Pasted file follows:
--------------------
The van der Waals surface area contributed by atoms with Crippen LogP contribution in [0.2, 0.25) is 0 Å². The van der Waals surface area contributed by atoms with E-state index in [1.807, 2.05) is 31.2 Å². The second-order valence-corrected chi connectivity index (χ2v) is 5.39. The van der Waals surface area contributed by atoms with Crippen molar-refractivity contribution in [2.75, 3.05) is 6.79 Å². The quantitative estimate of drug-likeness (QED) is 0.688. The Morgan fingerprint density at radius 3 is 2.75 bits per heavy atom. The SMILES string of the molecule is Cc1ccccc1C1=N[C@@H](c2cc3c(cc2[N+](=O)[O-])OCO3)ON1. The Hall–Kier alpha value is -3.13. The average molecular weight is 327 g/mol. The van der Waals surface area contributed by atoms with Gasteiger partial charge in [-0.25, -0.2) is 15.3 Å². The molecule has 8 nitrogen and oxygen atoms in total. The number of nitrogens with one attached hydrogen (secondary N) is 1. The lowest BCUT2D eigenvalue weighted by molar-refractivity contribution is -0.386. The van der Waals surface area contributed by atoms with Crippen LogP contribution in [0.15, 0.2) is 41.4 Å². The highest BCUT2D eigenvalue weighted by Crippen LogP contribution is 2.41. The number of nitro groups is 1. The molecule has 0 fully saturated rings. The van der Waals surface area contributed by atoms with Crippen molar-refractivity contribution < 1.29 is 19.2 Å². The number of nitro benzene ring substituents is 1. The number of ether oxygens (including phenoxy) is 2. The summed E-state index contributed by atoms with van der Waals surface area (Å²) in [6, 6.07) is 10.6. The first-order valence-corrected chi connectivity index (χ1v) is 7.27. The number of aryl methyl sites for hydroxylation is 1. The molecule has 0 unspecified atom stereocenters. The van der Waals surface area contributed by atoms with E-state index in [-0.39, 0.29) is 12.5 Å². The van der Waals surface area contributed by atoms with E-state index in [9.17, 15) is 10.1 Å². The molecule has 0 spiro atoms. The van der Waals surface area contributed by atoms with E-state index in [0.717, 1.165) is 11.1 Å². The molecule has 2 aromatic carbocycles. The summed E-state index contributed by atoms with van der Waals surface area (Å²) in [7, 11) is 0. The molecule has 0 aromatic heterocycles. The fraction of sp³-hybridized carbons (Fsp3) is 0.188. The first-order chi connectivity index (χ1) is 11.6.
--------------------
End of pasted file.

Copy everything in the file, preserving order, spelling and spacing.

The van der Waals surface area contributed by atoms with Crippen LogP contribution in [0.2, 0.25) is 0 Å². The van der Waals surface area contributed by atoms with E-state index in [1.807, 2.05) is 31.2 Å². The second-order valence-corrected chi connectivity index (χ2v) is 5.39. The van der Waals surface area contributed by atoms with Crippen molar-refractivity contribution in [2.75, 3.05) is 6.79 Å². The quantitative estimate of drug-likeness (QED) is 0.688. The Morgan fingerprint density at radius 3 is 2.75 bits per heavy atom. The SMILES string of the molecule is Cc1ccccc1C1=N[C@@H](c2cc3c(cc2[N+](=O)[O-])OCO3)ON1. The Hall–Kier alpha value is -3.13. The average molecular weight is 327 g/mol. The van der Waals surface area contributed by atoms with Gasteiger partial charge in [-0.25, -0.2) is 15.3 Å². The molecule has 8 nitrogen and oxygen atoms in total. The number of nitrogens with one attached hydrogen (secondary N) is 1. The lowest BCUT2D eigenvalue weighted by molar-refractivity contribution is -0.386. The van der Waals surface area contributed by atoms with Crippen LogP contribution in [0.15, 0.2) is 41.4 Å². The highest BCUT2D eigenvalue weighted by Crippen LogP contribution is 2.41. The number of nitro groups is 1. The molecule has 0 fully saturated rings. The van der Waals surface area contributed by atoms with Crippen molar-refractivity contribution < 1.29 is 19.2 Å². The number of nitro benzene ring substituents is 1. The number of ether oxygens (including phenoxy) is 2. The summed E-state index contributed by atoms with van der Waals surface area (Å²) in [6, 6.07) is 10.6. The first-order valence-corrected chi connectivity index (χ1v) is 7.27. The number of aryl methyl sites for hydroxylation is 1. The molecule has 0 unspecified atom stereocenters. The van der Waals surface area contributed by atoms with E-state index in [-0.39, 0.29) is 12.5 Å². The van der Waals surface area contributed by atoms with E-state index in [9.17, 15) is 10.1 Å². The molecule has 0 spiro atoms. The van der Waals surface area contributed by atoms with E-state index in [0.717, 1.165) is 11.1 Å². The molecule has 2 aromatic carbocycles. The summed E-state index contributed by atoms with van der Waals surface area (Å²) in [7, 11) is 0. The molecule has 0 aromatic heterocycles. The fraction of sp³-hybridized carbons (Fsp3) is 0.188. The first-order chi connectivity index (χ1) is 11.6.